– We played in a crematorium in a cemetary in Berlin. It was Midsummer and we raised a maypole at the enterance of the cematorium. It was wild night. We played on the altar in the far end of a beautiful big hall. There was a natural reverb in the hall that suited our music perfectly and the hall was completely dark apart from a few lamps. After the gig I dropped LSD and wandered around the cemetary where the crematory was and ended up in a big house of a friend. I was Alice and Berlin was wonderland.

– “Splendour of my hometown”. You come from Uppsala. Is your sound directly connected with your geography? How? Is it nature or the city?

– It is about Uppsala. The good and bad sides of living here. The power of being ”outside of society”, in the wildnerness. On the other side of the fence. The peculiar and magnificent characters who happen to come from here and gather with us. They are ”old Gods on new streets”.

– Do you feel like you’re part of something? There used to be this idea that a lot of creative stuff was going on over there, that you were all doing magick…

– I definitely feel part of something. An ecology of people, animals and spirits. A couldron of ideas. I guess. But also I feel part of a musical heritage that is growing all the time. Its interesting to think how it’ll seem looking back, if we ever do.

– What does “Den Sista Blomsterkransen” mean? Literally and not.

– The title is Swedish and means ”The last flower wreath” and is about the death of Sifwert Andersson who was the last person to be executed in the province of Jämtland in 1852. This theme opened up to something else. A more psychadelic perspective of his death.

– Lyrics. As there’s nowhere to read them, we can only guess. Please, shed some light. At first glance I find them somehow close to the ones in In Solitude’s last album. What do they deal with? Death and rebirth? Plunging into the Other? Dark night of the soul?

– We might publish the lyrics in the future. We have nothing to hide there. Its been inconvenient to have them included. They deal with all of the above and more. We’re often concerned with the microcosm of things in these lyrics.

– You have a song called Louise. There’s a track of the same name by a late 70s punk band called Satan’s Rats. The songs sound completely different so I guess there’s no correlation, but…

– It’s a rendition of the Satan’s Rats song with the same name. We made a few changes in it both musically and lyrically and made it our own. I dont think they would care. There is also a resitation in the song from a book called Pölsan by the swedish author Torgny Lindgren (RIP) recalling a scene where a boy drinks milk straight from the teat of a sick cow he meets in the forest. Read aloud by our basist Olof who also sings in Reveal.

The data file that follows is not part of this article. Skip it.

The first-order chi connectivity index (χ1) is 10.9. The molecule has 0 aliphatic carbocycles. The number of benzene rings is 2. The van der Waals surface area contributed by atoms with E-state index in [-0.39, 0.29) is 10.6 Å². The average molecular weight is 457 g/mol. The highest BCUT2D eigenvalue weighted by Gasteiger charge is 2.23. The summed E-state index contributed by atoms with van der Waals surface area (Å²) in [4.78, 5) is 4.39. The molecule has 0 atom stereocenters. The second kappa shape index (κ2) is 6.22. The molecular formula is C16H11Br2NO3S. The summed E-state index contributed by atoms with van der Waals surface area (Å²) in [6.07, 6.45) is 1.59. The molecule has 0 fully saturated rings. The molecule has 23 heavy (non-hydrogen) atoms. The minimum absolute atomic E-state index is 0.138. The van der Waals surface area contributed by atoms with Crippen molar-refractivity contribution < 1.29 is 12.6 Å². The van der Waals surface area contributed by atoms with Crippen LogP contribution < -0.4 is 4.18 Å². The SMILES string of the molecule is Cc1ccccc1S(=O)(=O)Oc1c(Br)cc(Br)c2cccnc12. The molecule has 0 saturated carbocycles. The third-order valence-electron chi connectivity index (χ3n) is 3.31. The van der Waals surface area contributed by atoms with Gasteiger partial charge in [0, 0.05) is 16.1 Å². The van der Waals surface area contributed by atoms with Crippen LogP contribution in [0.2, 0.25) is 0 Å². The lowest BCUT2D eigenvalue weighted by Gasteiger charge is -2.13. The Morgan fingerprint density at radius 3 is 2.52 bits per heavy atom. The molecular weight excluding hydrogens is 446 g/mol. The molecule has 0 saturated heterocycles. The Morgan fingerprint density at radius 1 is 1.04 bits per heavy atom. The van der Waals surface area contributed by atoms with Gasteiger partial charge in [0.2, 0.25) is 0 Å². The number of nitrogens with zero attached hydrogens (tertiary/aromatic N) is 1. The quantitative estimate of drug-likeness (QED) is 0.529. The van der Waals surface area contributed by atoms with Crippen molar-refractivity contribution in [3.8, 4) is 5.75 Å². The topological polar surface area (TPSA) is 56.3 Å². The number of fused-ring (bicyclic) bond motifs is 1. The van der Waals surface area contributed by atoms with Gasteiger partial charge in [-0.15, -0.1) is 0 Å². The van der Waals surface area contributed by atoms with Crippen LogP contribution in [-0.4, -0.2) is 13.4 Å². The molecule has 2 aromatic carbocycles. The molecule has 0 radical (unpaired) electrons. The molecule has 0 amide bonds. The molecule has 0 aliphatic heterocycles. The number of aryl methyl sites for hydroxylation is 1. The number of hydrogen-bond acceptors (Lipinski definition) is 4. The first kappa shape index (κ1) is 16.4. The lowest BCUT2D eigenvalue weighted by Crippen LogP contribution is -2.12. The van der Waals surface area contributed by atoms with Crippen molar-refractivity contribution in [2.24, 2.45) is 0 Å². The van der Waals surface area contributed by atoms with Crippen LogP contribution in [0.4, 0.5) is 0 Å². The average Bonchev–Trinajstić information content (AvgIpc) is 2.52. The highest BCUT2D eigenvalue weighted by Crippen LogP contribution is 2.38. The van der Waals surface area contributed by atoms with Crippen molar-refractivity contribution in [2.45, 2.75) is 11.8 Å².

– In the fanzine where this is hopefully coming out there’s also an article on a short film by Kenneth Anger. Anger has a quote that goes: I have found a definition of the Beautiful, of my own conception of the Beautiful. It is something intense and sad… I can scarcely conceive… a type of Beauty, which has nothing to do with Sorrow. I think this resonates a bit with what you do too. What do you think?

– I agree with him. I think sadness has a bad reputation. What we portray and channel is full to the brim with sadness. The type you find on a mountaintops seeing the clouds pass by under you, or watching the sun rise with cloudy eyes and vomit around your mouth. Ecstatic sadness. Timemachines. Adversary holds the carrot we’re after. Music from the other side of the obstacle. Kenneth is a good boy. We love his movies. They capture something we relate to and find beautiful. Lucifer has risen.

– To conclude, any last words? Any advice for the wandering youth?

– See through the manipulative bullshit that tries to hold you down. Laugh in contempt in the face of all agents and devices of indifference and apathy. All waits in a strange glade. This is the only chance we’ve got. We’re ”here to go”. Listen to the music. The circumstances of the next place might be very different and our loved ones might not be there. See as much as you can and make firm conclusions of it. I think we’ll need it in the end. I’m talking to myself and everyone should. Hail Pan have horrible fun!HailPan